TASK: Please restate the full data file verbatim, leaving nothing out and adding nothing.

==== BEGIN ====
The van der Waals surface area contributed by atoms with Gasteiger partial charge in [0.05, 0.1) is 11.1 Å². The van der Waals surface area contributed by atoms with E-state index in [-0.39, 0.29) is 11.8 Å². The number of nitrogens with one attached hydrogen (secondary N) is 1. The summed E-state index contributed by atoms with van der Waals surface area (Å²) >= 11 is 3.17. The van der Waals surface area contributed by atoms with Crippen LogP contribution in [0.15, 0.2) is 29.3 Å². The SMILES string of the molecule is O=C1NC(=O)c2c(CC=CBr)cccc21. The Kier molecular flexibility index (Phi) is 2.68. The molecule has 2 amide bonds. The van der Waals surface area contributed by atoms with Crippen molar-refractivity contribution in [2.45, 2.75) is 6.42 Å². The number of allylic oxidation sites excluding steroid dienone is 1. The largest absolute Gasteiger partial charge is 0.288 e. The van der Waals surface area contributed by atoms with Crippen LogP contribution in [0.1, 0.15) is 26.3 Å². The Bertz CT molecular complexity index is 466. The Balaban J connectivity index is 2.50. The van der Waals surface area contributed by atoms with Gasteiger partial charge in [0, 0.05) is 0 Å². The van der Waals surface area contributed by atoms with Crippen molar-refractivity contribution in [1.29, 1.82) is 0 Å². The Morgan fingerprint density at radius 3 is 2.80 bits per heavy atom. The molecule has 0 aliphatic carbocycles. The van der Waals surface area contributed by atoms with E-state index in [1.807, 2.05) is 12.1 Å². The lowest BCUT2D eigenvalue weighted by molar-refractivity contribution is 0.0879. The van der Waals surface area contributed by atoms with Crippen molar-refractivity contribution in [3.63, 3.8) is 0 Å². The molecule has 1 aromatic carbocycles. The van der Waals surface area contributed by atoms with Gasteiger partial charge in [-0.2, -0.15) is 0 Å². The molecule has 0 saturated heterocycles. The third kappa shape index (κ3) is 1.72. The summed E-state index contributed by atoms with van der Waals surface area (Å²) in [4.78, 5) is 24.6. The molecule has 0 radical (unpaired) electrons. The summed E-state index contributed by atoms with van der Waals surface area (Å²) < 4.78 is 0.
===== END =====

The van der Waals surface area contributed by atoms with Gasteiger partial charge in [0.05, 0.1) is 11.1 Å². The van der Waals surface area contributed by atoms with E-state index in [-0.39, 0.29) is 11.8 Å². The number of nitrogens with one attached hydrogen (secondary N) is 1. The summed E-state index contributed by atoms with van der Waals surface area (Å²) >= 11 is 3.17. The van der Waals surface area contributed by atoms with Crippen LogP contribution in [0.15, 0.2) is 29.3 Å². The SMILES string of the molecule is O=C1NC(=O)c2c(CC=CBr)cccc21. The Kier molecular flexibility index (Phi) is 2.68. The molecule has 2 amide bonds. The van der Waals surface area contributed by atoms with Crippen molar-refractivity contribution in [2.45, 2.75) is 6.42 Å². The number of allylic oxidation sites excluding steroid dienone is 1. The largest absolute Gasteiger partial charge is 0.288 e. The van der Waals surface area contributed by atoms with Crippen LogP contribution in [0.1, 0.15) is 26.3 Å². The Bertz CT molecular complexity index is 466. The Balaban J connectivity index is 2.50. The van der Waals surface area contributed by atoms with Gasteiger partial charge in [0, 0.05) is 0 Å². The van der Waals surface area contributed by atoms with Crippen molar-refractivity contribution in [1.29, 1.82) is 0 Å². The Morgan fingerprint density at radius 3 is 2.80 bits per heavy atom. The molecule has 0 aliphatic carbocycles. The van der Waals surface area contributed by atoms with E-state index in [1.807, 2.05) is 12.1 Å². The lowest BCUT2D eigenvalue weighted by molar-refractivity contribution is 0.0879. The van der Waals surface area contributed by atoms with Crippen molar-refractivity contribution in [3.63, 3.8) is 0 Å². The molecule has 1 aromatic carbocycles. The van der Waals surface area contributed by atoms with Gasteiger partial charge in [-0.2, -0.15) is 0 Å². The molecule has 0 saturated heterocycles. The third kappa shape index (κ3) is 1.72. The summed E-state index contributed by atoms with van der Waals surface area (Å²) in [4.78, 5) is 24.6. The molecule has 0 radical (unpaired) electrons. The summed E-state index contributed by atoms with van der Waals surface area (Å²) < 4.78 is 0.